Serena Williams' Outfits Are Not the Issue for Tennis—It's Her Blackness

Serena Williams has spent her career dominating professional tennis, but also navigating the intrinsic racism of having a Black body in a traditionally white space.

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Aug 29 2018, 2:57pm

Tim Clayton/Corbis via Getty Images

With 23 Grand Slam titles under her belt and arguably the most recognizable name in tennis, you would think that Serena Williams would be commensurately respected within the sport. But there are moments—often not-so-subtle ones—where you are reminded that one of the greatest athletes of all time, for all her success and stature, still faces the challenges of having a Black body in a predominantly white space.

In June, Williams wore a Nike catsuit to play in the opening round of the 2018 French Open. It was created to help her combat blood clotting issues, which she's suffered from for years. Last week, in an interview with Tennis Magazine, French Tennis Federation President Bernard Giudicelli stated that the catsuit is banned from future French Open tournaments. said officials were planning to "impose certain limits" out of "respect" for the game, and her look had "gone too far.”

Williams may have been able to brush off the decision, telling the public, "Everything's fine" between she and Giudicelli, but it felt to many like another attempt to suppress the aspects of Williams's Blackness. In this case, her body.

"It’s yet another example of the policing and weaponization of Black bodies—in particular, Black women's bodies," said Justin Tinsely, sports and culture reporter for The Undefeated. "Think about all these stories of young boys and girls being kicked out of school for their hair. Now Serena is told she can’t wear something because it’s disrespectful to the game. But is it more disrespectful than choosing to ignore that suit helped combat blood clots that she deals with and nearly took her life shortly after she had given birth?"

She is not a waif, petite, or scrawny. Williams is known for both her muscles and her curves, and when poured into her catsuit, we had the chance to see a post-baby Williams and her body in all of its glory. Despite the fact that many tennis skirts and dresses show more skin than what the tennis ace had on, it was her shapely figure, a shape quite common for Black women, that was really being deemed as disrespectful to the game.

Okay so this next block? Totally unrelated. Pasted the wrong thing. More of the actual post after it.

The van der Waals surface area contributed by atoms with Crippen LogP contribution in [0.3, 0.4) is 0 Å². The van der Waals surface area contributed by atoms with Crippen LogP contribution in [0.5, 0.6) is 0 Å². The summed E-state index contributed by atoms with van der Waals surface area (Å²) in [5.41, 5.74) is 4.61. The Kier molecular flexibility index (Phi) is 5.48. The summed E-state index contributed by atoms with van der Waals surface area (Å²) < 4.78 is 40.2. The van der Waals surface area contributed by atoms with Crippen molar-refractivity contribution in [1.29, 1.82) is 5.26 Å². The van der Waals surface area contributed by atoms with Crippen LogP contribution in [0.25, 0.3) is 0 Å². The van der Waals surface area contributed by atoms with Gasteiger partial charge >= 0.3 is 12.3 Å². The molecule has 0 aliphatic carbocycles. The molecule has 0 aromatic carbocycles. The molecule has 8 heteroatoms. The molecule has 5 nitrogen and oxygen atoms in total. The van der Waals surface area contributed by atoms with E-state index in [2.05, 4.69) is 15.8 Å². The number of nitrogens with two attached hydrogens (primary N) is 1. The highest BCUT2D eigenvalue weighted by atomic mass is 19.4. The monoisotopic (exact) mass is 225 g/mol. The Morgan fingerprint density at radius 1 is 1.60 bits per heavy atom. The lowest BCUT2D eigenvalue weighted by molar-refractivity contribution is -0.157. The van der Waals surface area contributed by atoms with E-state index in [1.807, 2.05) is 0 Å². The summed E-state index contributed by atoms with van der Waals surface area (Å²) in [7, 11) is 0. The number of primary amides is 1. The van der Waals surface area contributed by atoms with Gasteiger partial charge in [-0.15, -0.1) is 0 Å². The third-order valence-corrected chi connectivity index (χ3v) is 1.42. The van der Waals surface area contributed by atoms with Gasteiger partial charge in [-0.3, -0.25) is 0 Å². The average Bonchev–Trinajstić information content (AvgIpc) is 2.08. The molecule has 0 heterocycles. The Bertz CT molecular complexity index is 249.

"However they intended it, the result is bad for optics, if nothing else," Tinsely added. "It also leaves the opportunity to open these sorts of critiques.”

This is one instance of many where Williams has been criticized, restricted, or “singled out,” as Tinsely puts it. In the past, Williams has spoken about being tested more than her competitors to the point of it being clear "discrimination,” and her career backs this up—like the time she was booed mercilessly (and allegedly racially taunted) while playing in the finals at Indian Wells in 2001. Just 19 years old at the time, she would go on to win—after the crowd was given the impression by tournament officials and participants that there was something underhanded going on to set Williams up for victory.

Williams’ appearance has been a talking point throughout her career, like when former Russian tennis chief Shamil Tarpischev called Serena and Venus, both known for their strength, "the Williams brothers" and said, "It's frightening when you look at them." A reporter once asked Williams if Maria Sharapova's beauty intimidated her on the tennis court—and when Williams celebrated beating Sharapova in singles competition at the 2012 London Olympics by dancing, she was heavily criticized for "Crip-Walking all over the most lily-white place in the world."

Williams has dominated while wearing beads and braids (and been mocked for it). She's been criticized for representing for her hometown of Compton, CA. She's been a force while throwing up a tennis ball to launch her infamously fast serve with long and ornate fake nails and a big, bold weave pinned into a ponytail. She has, without needing to do so vocally, represented Blackness in her bodily presence. No matter how far she comes and how much she accomplishes, that makes the very white game of tennis uncomfortable.

Williams is no longer the teenager she was when she entered the sport, seeking to make the right impression and be accepted in white spaces. She is 36 now: a mother, a trailblazer, and one of the greatest to ever play any sport. It’s clear that she has respect for the game—it’s time the game has respect for her, too.